PSC race draws allegations of corruptionIn a race that has drawn allegations of corruption and radical environmentalism, three candidates were seeking a seat on the North Dakota Public Service Commission in Tuesday’s election.
By: By Marino Eccher, Forum Communications, The Jamestown Sun
BISMARCK – In a race that has drawn allegations of corruption and radical environmentalism, three candidates were seeking a seat on the North Dakota Public Service Commission in Tuesday’s election.
Republican state Sen. Randy Christmann faced Democratic energy policy specialist Brad Crabtree and a Libertarian Party candidate to fill an open seat on the three-member state board that regulates a range of industries, including gas and electric utilities and telecommunications.
As of 9:30 p.m., Christmann had 54 percent of the vote to Crabtree’s 41 percent with 167 of 426 precincts reporting incomplete and unofficial results. Libertarian Joshua Voytek had 5 percent.
Crabtree, 43, from Ellendale, sought to make the race a referendum on the PSC’s campaign finance practices. He said the willingness of current commissioners to accept campaign money from groups and individuals tied to companies the PSC regulates directly is unethical and vowed not to do so himself.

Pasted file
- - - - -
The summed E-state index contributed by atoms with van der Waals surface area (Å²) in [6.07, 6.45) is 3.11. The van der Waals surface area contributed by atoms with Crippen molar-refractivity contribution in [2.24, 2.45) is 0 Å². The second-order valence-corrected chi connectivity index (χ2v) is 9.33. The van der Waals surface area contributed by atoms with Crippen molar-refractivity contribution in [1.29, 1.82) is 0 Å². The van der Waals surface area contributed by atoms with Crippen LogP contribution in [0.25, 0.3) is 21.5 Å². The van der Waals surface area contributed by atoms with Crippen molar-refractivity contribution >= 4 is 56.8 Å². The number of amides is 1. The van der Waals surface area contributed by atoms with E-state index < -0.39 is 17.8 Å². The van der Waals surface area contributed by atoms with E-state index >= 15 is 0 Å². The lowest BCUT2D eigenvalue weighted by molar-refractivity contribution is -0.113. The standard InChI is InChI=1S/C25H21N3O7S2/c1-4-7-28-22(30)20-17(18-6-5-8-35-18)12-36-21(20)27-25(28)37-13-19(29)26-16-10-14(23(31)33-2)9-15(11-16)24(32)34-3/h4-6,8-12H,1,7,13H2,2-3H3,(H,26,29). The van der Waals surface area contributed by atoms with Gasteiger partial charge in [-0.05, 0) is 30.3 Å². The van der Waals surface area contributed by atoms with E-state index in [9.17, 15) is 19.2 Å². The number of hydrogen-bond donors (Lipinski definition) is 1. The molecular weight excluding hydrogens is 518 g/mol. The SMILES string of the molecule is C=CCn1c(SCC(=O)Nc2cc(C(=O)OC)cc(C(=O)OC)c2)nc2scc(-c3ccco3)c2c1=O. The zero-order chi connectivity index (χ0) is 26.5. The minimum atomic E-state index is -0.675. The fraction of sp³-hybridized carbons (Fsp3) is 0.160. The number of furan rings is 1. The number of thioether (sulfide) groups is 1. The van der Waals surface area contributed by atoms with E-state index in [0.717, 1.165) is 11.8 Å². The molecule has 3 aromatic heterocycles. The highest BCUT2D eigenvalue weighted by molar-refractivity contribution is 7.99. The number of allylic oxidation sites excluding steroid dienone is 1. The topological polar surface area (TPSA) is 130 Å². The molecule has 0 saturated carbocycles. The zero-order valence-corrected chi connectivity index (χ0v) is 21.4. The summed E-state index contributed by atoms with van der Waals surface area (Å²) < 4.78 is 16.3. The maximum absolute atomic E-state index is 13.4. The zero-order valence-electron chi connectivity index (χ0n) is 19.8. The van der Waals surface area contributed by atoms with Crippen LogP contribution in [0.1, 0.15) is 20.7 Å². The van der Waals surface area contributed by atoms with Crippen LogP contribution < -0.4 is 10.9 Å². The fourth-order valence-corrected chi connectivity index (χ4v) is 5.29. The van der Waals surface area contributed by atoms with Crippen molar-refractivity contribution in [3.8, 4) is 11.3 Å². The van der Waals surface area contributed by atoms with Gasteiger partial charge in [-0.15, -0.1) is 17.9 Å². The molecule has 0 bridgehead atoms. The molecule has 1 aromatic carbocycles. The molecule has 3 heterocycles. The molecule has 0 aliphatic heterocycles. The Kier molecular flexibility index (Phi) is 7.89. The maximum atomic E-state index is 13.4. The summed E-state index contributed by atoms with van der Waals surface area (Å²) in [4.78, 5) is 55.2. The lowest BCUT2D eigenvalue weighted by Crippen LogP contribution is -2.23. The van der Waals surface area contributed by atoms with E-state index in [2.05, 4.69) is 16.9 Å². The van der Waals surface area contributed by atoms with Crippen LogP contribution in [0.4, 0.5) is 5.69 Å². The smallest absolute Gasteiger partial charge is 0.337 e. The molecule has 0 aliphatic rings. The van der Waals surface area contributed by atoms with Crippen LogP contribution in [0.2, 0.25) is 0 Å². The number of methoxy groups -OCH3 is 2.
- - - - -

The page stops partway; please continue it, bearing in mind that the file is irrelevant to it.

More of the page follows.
Crabtree also raised the issue when he ran for the PSC in 2010, losing to current commissioner Kevin Cramer, who is running for the state’s sole seat in the U.S. House.
Christmann, 52, from Hazen, has defended the practice as ethical. Like the current commissioners, he has accepted tens of thousands of dollars from regulated interests.
He instead sought to paint Crabtree as a radical environmentalist who would be beholden to renewable energy groups and other similar interests.
One of his most pointed attacks was against Crabtree’s home, a straw bale house near Kulm that for a time was powered by its own wind turbine. Crabtree said the house was a personal choice with roots in prairie tradition in sustainability, but that it isn’t for everyone.
Christmann has been a state senator since 1994. Both he and Crabtree are also ranchers.
The Republican has touted his legislative and agriculture experience. He also serves as a paid board member for a telecommunications company regulated by the PSC.
Crabtree, meanwhile, has emphasized his track record in energy policy and ability to make nonpartisan decisions. He is currently the policy director of the Great Plains Institute, a Minneapolis-based energy policy group.
Voytek, a 28-year-old Libertarian from Fargo, also ran for the Public Service Commission in 2010. His platform focused on independent decision-making and reigning in the PSC’s regulatory scope.
As of press time, Crabtree had 39,805 votes, Christmann had 52,012 and Voytek had 4,438.